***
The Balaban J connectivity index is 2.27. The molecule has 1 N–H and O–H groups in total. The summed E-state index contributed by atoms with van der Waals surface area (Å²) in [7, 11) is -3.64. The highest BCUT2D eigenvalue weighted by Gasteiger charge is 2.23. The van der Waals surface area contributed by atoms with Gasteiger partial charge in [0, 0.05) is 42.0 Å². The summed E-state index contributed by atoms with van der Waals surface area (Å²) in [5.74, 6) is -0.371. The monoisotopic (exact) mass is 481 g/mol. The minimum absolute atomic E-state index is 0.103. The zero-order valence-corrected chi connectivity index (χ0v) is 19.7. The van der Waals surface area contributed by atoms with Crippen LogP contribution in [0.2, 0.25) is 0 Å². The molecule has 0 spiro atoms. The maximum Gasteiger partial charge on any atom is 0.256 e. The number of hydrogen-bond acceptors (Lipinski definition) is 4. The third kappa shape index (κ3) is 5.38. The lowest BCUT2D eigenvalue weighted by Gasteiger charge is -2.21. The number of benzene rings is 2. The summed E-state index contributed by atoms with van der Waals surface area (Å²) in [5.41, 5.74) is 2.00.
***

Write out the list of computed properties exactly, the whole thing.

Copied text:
The Balaban J connectivity index is 2.27. The molecule has 1 N–H and O–H groups in total. The summed E-state index contributed by atoms with van der Waals surface area (Å²) in [7, 11) is -3.64. The highest BCUT2D eigenvalue weighted by Gasteiger charge is 2.23. The van der Waals surface area contributed by atoms with Gasteiger partial charge in [0, 0.05) is 42.0 Å². The summed E-state index contributed by atoms with van der Waals surface area (Å²) in [5.74, 6) is -0.371. The monoisotopic (exact) mass is 481 g/mol. The minimum absolute atomic E-state index is 0.103. The zero-order valence-corrected chi connectivity index (χ0v) is 19.7. The van der Waals surface area contributed by atoms with Crippen LogP contribution in [0.2, 0.25) is 0 Å². The molecule has 0 spiro atoms. The maximum Gasteiger partial charge on any atom is 0.256 e. The number of hydrogen-bond acceptors (Lipinski definition) is 4. The third kappa shape index (κ3) is 5.38. The lowest BCUT2D eigenvalue weighted by Gasteiger charge is -2.21. The number of benzene rings is 2. The summed E-state index contributed by atoms with van der Waals surface area (Å²) in [5.41, 5.74) is 2.00.